- Oral presentation
- Open Access
Bringing supply chain training opportunities closer to home—an experience with regional training institutes
Journal of Pharmaceutical Policy and Practicevolume 7, Article number: O15 (2014)
Since 1994, USAID and JSI have provided introductory supply chain courses for international audiences. As demand for these courses continued to grow, it became apparent that local delivery would increase the cost-effectiveness and sustainability of global SCM trainings. Starting in 2007, the USAID | DELIVER PROJECT built the capacity of four Regional Training Institutes (RTIs) that now offer high quality supply chain courses to an international audience in three languages (English, Spanish, and French).
The project developed detailed selection criteria to use when surveying and selecting RTIs, then trained and mentored the selected institutes in SCM, training/facilitation, marketing, and consulting. These capacity building interventions enabled the RTIs to design, package, price, market, and deliver capacity building programs; provide targeted technical assistance; and apply business savvy to their management and development activities.
Over time, the RTIs have evolved as leaders in training for SCM and logistics; they continue to offer high-quality training solutions in developing countries. Based in Peru, Tanzania, Burkina Faso, and South Africa, the RTIs leveraged local talent to provide training in commodity security and supply chain management of health commodities to the areas that needed it most. Today, the RTIs are either working entirely on their own, or with minimal technical assistance from the project. Financial support for trainings comes mainly from participants’ fees with diminishing support from USAID funds.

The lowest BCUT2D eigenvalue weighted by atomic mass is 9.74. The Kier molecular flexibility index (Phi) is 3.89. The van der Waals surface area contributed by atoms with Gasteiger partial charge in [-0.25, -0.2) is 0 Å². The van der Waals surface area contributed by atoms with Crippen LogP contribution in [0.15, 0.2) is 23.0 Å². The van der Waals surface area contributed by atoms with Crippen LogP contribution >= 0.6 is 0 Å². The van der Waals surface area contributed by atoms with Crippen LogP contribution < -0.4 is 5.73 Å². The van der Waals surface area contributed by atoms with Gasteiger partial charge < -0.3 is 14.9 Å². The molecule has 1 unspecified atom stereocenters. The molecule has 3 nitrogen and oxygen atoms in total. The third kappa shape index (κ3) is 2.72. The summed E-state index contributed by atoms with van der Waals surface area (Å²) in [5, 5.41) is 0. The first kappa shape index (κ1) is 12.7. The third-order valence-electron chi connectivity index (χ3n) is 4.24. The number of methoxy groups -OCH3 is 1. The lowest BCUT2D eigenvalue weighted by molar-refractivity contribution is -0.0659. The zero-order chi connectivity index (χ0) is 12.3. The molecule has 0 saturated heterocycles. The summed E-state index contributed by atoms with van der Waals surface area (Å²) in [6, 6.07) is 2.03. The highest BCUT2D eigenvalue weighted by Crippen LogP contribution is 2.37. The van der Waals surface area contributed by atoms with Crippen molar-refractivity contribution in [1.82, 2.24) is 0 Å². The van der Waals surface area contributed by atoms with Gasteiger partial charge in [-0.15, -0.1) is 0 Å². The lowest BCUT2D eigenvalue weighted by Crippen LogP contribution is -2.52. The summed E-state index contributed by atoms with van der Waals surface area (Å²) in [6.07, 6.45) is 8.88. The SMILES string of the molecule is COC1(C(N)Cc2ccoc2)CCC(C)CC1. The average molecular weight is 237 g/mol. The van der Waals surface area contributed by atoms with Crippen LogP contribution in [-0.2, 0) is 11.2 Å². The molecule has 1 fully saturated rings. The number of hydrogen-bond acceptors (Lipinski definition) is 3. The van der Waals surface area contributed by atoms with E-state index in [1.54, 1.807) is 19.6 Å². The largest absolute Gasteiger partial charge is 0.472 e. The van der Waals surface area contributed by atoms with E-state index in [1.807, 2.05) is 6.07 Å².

Project experience with the RTIs demonstrates that “facilitated outsourcing” of SCM trainings to regional training institutes can be a successful intervention to increase global supply chain training opportunities. While some objectives were met with quick success, others required significant technical assistance. RTIs have been successful in: recovering costs with their pricing structures, building consulting skills, forming a culture of entrepreneurship, and delivering high quality, highly rated courses. Challenges include: drafting adequate marketing plans to ensure sufficient enrolment, and ensuring ongoing quality control of courses.
Positive results include: reduced donor costs, creation of local opportunities for SCM professionals, and more participants trained each year. Specific attention must be given to: course pricing flexibility to meet market demands, formal evaluation/cost analysis of RTIs for evidence-building, and potential market saturation.